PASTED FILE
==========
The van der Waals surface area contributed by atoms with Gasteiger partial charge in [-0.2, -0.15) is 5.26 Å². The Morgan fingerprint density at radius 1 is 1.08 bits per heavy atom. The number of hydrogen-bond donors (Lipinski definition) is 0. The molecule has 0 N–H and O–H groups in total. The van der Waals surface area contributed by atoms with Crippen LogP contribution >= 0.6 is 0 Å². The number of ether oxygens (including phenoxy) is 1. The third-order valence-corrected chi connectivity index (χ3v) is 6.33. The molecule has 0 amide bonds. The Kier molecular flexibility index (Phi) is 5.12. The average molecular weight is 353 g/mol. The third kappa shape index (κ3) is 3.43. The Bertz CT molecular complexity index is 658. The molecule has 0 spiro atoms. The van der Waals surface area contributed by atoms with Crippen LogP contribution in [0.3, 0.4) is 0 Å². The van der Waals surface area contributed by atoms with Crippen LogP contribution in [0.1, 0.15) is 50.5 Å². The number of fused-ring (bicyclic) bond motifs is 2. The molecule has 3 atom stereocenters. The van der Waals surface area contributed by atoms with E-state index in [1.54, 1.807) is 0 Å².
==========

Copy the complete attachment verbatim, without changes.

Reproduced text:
The van der Waals surface area contributed by atoms with Gasteiger partial charge in [-0.2, -0.15) is 5.26 Å². The Morgan fingerprint density at radius 1 is 1.08 bits per heavy atom. The number of hydrogen-bond donors (Lipinski definition) is 0. The molecule has 0 N–H and O–H groups in total. The van der Waals surface area contributed by atoms with Crippen LogP contribution >= 0.6 is 0 Å². The number of ether oxygens (including phenoxy) is 1. The third-order valence-corrected chi connectivity index (χ3v) is 6.33. The molecule has 0 amide bonds. The Kier molecular flexibility index (Phi) is 5.12. The average molecular weight is 353 g/mol. The third kappa shape index (κ3) is 3.43. The Bertz CT molecular complexity index is 658. The molecule has 0 spiro atoms. The van der Waals surface area contributed by atoms with Crippen LogP contribution in [0.3, 0.4) is 0 Å². The van der Waals surface area contributed by atoms with Crippen LogP contribution in [0.1, 0.15) is 50.5 Å². The number of fused-ring (bicyclic) bond motifs is 2. The molecule has 3 atom stereocenters. The van der Waals surface area contributed by atoms with E-state index in [1.54, 1.807) is 0 Å².